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Ag & Urban Land Use in New Zealand by Barnard Blogger Amelia Marcantonio-Fields

I vividly remember walking through customs barefoot after a 14-hour plane ride to New  Zealand. It was the summer of 2013 and I was about to embark on a six-week trip of hiking and environmental service projects. As my group approached customs, we were asked to take off our boots as a result of efforts

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Cape Cod in 30 Years: The Arm of Massachusetts will cease to exist by Barnard Blogger Kate Barrett

Throughout my entire life, nature has been a huge part of the environment that I live in. I grew up in a small town on Cape Cod, living no more than ten minutes from the beach. My father works as a fisherman in the summers, and spends his winters working on research trips with crews

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Climate Change and its Effects on Storms in New York City by Barnard Blogger Isabella Mungioli

New York City’s location on the water has defined its existence and has led to its prominence from its very start. The island of Manhattan, surrounded by varying waterways, has worked in its favor to create a transportation, commercial, and social hub connected by the water. But now, as the effects of climate change are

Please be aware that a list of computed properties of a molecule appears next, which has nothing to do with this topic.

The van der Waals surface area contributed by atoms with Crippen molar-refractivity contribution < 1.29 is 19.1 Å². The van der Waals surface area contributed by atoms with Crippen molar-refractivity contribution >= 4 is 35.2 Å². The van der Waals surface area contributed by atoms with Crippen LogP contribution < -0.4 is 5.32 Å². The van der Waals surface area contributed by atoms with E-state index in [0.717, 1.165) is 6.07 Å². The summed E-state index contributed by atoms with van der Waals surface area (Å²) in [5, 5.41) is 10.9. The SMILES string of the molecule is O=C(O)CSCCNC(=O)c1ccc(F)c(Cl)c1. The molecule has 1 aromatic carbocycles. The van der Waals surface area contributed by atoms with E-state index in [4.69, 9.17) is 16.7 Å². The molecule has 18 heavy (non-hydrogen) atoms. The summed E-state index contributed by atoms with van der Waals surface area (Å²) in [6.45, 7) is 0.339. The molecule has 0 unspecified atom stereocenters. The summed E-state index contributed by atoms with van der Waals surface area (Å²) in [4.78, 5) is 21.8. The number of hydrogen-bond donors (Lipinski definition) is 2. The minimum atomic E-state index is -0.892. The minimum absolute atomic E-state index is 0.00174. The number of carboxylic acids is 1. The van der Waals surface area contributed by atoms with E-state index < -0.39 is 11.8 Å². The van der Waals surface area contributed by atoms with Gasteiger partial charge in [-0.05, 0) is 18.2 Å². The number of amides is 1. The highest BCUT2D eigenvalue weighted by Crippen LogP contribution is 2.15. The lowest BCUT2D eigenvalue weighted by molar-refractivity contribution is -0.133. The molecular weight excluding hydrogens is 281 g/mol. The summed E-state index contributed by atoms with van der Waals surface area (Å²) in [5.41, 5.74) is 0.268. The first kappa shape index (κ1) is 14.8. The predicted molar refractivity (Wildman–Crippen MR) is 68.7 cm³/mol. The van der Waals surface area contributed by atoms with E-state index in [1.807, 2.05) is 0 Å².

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Sea Level Rise threatens Bangledeshs’ Existence by CityTech blogger Arman Sarowar

Bangladesh, a small third world country located east-south Asia has: a population of 164 million people in a total land area of 50,300 square miles, which means that it is roughly about 3,200 people per square mile. To get a better picture of how big the entire size of Bangladesh is, picture the size of

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OUR TAKE: The New Wave of Climate Refugees From Puerto Rico by Senior Editor George Ropes

An article last week on the dire status of Puerto Rico after Hurricane Maria said to expect one of the largest mass migration flows to the United States in recent history. Reporters Daniel Cusick, Adam Aton predicted tens of thousands of storm victims will flee the island to start new lives in the United States and

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